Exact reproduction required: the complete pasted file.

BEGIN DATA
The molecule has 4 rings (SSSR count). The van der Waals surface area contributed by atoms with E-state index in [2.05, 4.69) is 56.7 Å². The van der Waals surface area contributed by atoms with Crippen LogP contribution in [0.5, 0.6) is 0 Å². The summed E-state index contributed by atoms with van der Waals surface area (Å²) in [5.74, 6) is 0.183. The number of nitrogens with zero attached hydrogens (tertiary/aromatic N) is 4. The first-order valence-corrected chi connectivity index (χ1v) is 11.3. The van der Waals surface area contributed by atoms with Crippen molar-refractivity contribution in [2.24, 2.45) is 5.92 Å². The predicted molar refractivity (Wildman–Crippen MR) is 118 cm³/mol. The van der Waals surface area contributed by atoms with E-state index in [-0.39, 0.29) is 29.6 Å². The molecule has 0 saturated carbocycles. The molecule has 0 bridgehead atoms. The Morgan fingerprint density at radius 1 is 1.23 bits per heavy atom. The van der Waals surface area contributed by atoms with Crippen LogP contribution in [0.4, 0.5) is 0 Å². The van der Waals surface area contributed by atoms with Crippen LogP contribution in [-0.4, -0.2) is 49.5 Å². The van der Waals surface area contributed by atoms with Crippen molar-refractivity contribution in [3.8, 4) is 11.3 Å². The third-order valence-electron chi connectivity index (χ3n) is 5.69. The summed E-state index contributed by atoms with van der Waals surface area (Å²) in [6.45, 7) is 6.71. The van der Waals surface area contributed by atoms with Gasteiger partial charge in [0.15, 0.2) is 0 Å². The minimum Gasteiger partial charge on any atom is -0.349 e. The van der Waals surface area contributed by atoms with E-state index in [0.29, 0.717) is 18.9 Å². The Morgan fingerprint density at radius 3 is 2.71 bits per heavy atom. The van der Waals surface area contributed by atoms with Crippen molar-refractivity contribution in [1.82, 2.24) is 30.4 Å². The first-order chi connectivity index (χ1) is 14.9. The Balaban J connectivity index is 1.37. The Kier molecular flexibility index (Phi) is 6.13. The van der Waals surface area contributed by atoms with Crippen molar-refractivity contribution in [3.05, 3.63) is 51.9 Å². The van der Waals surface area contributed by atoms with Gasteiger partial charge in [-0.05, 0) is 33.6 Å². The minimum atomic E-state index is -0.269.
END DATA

The molecule has 4 rings (SSSR count). The van der Waals surface area contributed by atoms with E-state index in [2.05, 4.69) is 56.7 Å². The van der Waals surface area contributed by atoms with Crippen LogP contribution in [0.5, 0.6) is 0 Å². The summed E-state index contributed by atoms with van der Waals surface area (Å²) in [5.74, 6) is 0.183. The number of nitrogens with zero attached hydrogens (tertiary/aromatic N) is 4. The first-order valence-corrected chi connectivity index (χ1v) is 11.3. The van der Waals surface area contributed by atoms with Crippen molar-refractivity contribution in [2.24, 2.45) is 5.92 Å². The predicted molar refractivity (Wildman–Crippen MR) is 118 cm³/mol. The van der Waals surface area contributed by atoms with E-state index in [-0.39, 0.29) is 29.6 Å². The molecule has 0 saturated carbocycles. The molecule has 0 bridgehead atoms. The Morgan fingerprint density at radius 1 is 1.23 bits per heavy atom. The van der Waals surface area contributed by atoms with Crippen LogP contribution in [0.4, 0.5) is 0 Å². The van der Waals surface area contributed by atoms with Crippen LogP contribution in [-0.4, -0.2) is 49.5 Å². The van der Waals surface area contributed by atoms with Crippen molar-refractivity contribution in [3.8, 4) is 11.3 Å². The third-order valence-electron chi connectivity index (χ3n) is 5.69. The summed E-state index contributed by atoms with van der Waals surface area (Å²) in [6.45, 7) is 6.71. The van der Waals surface area contributed by atoms with Gasteiger partial charge in [0.15, 0.2) is 0 Å². The minimum Gasteiger partial charge on any atom is -0.349 e. The van der Waals surface area contributed by atoms with E-state index in [0.29, 0.717) is 18.9 Å². The Morgan fingerprint density at radius 3 is 2.71 bits per heavy atom. The van der Waals surface area contributed by atoms with Crippen molar-refractivity contribution in [1.82, 2.24) is 30.4 Å². The first-order chi connectivity index (χ1) is 14.9. The Balaban J connectivity index is 1.37. The Kier molecular flexibility index (Phi) is 6.13. The van der Waals surface area contributed by atoms with Crippen molar-refractivity contribution in [3.05, 3.63) is 51.9 Å². The van der Waals surface area contributed by atoms with Gasteiger partial charge in [-0.05, 0) is 33.6 Å². The minimum atomic E-state index is -0.269.